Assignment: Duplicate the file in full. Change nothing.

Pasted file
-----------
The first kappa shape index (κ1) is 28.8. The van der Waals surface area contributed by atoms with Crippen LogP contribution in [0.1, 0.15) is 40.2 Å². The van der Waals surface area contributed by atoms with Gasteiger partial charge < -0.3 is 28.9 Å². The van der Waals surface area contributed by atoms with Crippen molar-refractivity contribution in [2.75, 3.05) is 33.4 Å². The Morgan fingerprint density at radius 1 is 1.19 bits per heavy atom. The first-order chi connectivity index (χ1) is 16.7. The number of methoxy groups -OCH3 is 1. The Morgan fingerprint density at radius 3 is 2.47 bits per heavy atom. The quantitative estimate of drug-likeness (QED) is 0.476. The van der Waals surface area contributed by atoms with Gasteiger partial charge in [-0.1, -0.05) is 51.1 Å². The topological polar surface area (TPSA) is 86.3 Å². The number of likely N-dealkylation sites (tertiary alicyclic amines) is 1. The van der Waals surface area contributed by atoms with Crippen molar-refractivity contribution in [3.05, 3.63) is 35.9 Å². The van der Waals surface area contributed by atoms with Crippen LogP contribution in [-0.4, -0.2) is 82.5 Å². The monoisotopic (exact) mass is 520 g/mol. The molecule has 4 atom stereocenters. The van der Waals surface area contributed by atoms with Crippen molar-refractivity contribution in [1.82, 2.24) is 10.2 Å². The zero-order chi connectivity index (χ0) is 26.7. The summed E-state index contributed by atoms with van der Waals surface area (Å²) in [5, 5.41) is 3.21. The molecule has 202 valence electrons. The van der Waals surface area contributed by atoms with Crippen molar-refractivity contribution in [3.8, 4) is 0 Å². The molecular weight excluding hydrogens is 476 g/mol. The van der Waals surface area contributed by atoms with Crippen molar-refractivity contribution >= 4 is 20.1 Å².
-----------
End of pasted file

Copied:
The first kappa shape index (κ1) is 28.8. The van der Waals surface area contributed by atoms with Crippen LogP contribution in [0.1, 0.15) is 40.2 Å². The van der Waals surface area contributed by atoms with Gasteiger partial charge < -0.3 is 28.9 Å². The van der Waals surface area contributed by atoms with Crippen molar-refractivity contribution in [2.75, 3.05) is 33.4 Å². The Morgan fingerprint density at radius 1 is 1.19 bits per heavy atom. The first-order chi connectivity index (χ1) is 16.7. The number of methoxy groups -OCH3 is 1. The Morgan fingerprint density at radius 3 is 2.47 bits per heavy atom. The quantitative estimate of drug-likeness (QED) is 0.476. The van der Waals surface area contributed by atoms with Gasteiger partial charge in [-0.1, -0.05) is 51.1 Å². The topological polar surface area (TPSA) is 86.3 Å². The number of likely N-dealkylation sites (tertiary alicyclic amines) is 1. The van der Waals surface area contributed by atoms with Crippen molar-refractivity contribution in [3.05, 3.63) is 35.9 Å². The van der Waals surface area contributed by atoms with Crippen LogP contribution in [-0.4, -0.2) is 82.5 Å². The monoisotopic (exact) mass is 520 g/mol. The molecule has 4 atom stereocenters. The van der Waals surface area contributed by atoms with Crippen molar-refractivity contribution in [1.82, 2.24) is 10.2 Å². The zero-order chi connectivity index (χ0) is 26.7. The summed E-state index contributed by atoms with van der Waals surface area (Å²) in [5, 5.41) is 3.21. The molecule has 202 valence electrons. The van der Waals surface area contributed by atoms with Crippen molar-refractivity contribution in [3.8, 4) is 0 Å². The molecular weight excluding hydrogens is 476 g/mol. The van der Waals surface area contributed by atoms with Crippen molar-refractivity contribution >= 4 is 20.1 Å².